Harassment of Jewish students is rising in the US, according to the Anti-Defamation League, which reported a 41 per cent increase in antisemitic incidents on campuses in 2022, a climb faster than general hate incidents on campus, per the group.

“Acts of vandalism on campus included the desecration of mezuzot (small ritual items that some Jews affix to the doorframe of their homes) in residence halls, as well as antisemitic messages such as ‘Jews did 9/11,’ ‘Kanye was right,’ ‘Hitler’ and ‘F*** Israel’ in academic and residential halls,” according to the ADL report.

“In addition to the 219 incidents that took place on college campuses, 25 incidents occurred at Hillels,” the ADL said elsewhere in its research. “Hillels are centers of campus Jewish life … Hillel-related antisemitic incidents add to an environment of fear for Jewish students on campus.”

Palestine Legal, a group which provides legal support to members of the Palestine solidarity movement, said in a recent letter about challenges to an upcoming conference on Zionism at UC Santa Cruz that it had logged over 2,200 incidents since 2014 of “suppression of Palestinian rights advocacy, many involving harassment and censorship attempts by university administrations and right-wing organizations aimed at intimidating Palestinians and their supporters into silence and inaction.”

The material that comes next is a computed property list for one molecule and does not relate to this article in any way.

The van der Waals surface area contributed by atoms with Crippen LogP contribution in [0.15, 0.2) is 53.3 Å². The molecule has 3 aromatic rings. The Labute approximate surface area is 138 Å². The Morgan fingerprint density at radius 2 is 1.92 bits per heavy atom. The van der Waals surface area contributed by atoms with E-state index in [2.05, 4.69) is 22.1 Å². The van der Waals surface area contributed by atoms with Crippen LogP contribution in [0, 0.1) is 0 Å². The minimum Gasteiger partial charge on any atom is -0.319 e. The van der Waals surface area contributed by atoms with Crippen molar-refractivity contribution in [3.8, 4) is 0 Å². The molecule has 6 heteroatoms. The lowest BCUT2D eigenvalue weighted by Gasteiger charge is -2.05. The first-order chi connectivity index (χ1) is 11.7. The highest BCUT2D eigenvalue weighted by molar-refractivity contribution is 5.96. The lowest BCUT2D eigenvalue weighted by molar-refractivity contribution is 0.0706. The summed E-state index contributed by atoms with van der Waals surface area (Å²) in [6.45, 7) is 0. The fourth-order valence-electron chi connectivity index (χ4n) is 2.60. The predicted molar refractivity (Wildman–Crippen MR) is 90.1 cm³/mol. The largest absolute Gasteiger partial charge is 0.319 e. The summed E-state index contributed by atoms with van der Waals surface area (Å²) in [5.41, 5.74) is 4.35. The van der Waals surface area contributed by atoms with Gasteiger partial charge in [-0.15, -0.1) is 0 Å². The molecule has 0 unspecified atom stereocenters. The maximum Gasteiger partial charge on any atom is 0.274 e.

Beyond just relating to certain events or groups on campus, even respected academics of Israel-Palestine affairs have been subjected to heated public campaigns related to their scholarship.

A Barnard alumna living in a West Bank settlement helped fuel a long-running, ultimately unsucessful public campaign against the tenure petition of Nadia Abu El-Haj, an American anthropologist with a Palestinian father whose research has suggested that as “Israeli archaeologists searched for an ancient Jewish presence to help build the case for a Jewish state … They sometimes used bulldozers, destroying remains of other cultures, including those of Arabs.”

At issue, according to observers of the debate, is where to draw the line between spirited, constitutionally protected and culturally vital campus debate, and speech and activism that crosses over into the dangerous advocacy of hate violence.

An instructive example can be found in the 2023 Palestine Writes Literature Festival, which took place in September on the campus of another prestigious Ivy League university, the University of Pennsylvania.

The event, which was not sponsored by the university itself, featured over 100 speakers and artists from Palestine and its larger diaspora, dedicated, according to its organisers, to “the belief that art challenges repression and creates bonds between Palestine and the rest of the world.” The festival, according to its creators, is “the only North American literature festival dedicated to celebrating and promoting cultural productions of Palestinian writers and artists.”